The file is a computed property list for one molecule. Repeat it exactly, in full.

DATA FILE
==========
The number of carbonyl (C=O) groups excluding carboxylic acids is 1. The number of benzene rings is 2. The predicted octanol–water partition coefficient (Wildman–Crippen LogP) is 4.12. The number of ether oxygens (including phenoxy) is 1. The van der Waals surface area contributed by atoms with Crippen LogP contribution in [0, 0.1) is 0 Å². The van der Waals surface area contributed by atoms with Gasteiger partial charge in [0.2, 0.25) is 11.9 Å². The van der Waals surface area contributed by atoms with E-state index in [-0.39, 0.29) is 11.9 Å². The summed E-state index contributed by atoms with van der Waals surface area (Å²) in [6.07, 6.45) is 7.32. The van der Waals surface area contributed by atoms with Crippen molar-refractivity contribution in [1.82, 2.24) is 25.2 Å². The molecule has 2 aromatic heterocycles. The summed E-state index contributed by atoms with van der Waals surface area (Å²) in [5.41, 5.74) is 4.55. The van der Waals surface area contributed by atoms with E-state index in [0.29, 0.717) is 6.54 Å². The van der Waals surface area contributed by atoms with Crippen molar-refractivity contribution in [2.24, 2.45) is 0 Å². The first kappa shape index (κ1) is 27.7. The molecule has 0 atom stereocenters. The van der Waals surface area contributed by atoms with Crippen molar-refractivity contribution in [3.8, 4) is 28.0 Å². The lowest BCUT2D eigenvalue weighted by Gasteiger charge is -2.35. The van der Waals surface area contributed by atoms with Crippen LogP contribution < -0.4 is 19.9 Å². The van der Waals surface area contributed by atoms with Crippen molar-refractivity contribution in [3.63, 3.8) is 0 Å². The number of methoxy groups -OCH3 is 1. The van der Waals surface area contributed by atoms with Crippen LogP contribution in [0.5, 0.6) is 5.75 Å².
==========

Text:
The number of carbonyl (C=O) groups excluding carboxylic acids is 1. The number of benzene rings is 2. The predicted octanol–water partition coefficient (Wildman–Crippen LogP) is 4.12. The number of ether oxygens (including phenoxy) is 1. The van der Waals surface area contributed by atoms with Crippen LogP contribution in [0, 0.1) is 0 Å². The van der Waals surface area contributed by atoms with Gasteiger partial charge in [0.2, 0.25) is 11.9 Å². The van der Waals surface area contributed by atoms with E-state index in [-0.39, 0.29) is 11.9 Å². The summed E-state index contributed by atoms with van der Waals surface area (Å²) in [6.07, 6.45) is 7.32. The van der Waals surface area contributed by atoms with Crippen molar-refractivity contribution in [1.82, 2.24) is 25.2 Å². The molecule has 2 aromatic heterocycles. The summed E-state index contributed by atoms with van der Waals surface area (Å²) in [5.41, 5.74) is 4.55. The van der Waals surface area contributed by atoms with E-state index in [0.29, 0.717) is 6.54 Å². The van der Waals surface area contributed by atoms with Crippen molar-refractivity contribution in [2.24, 2.45) is 0 Å². The first kappa shape index (κ1) is 27.7. The molecule has 0 atom stereocenters. The van der Waals surface area contributed by atoms with Crippen molar-refractivity contribution in [3.8, 4) is 28.0 Å². The lowest BCUT2D eigenvalue weighted by Gasteiger charge is -2.35. The van der Waals surface area contributed by atoms with Crippen LogP contribution < -0.4 is 19.9 Å². The van der Waals surface area contributed by atoms with Crippen molar-refractivity contribution in [3.63, 3.8) is 0 Å². The number of methoxy groups -OCH3 is 1. The van der Waals surface area contributed by atoms with Crippen LogP contribution in [0.5, 0.6) is 5.75 Å².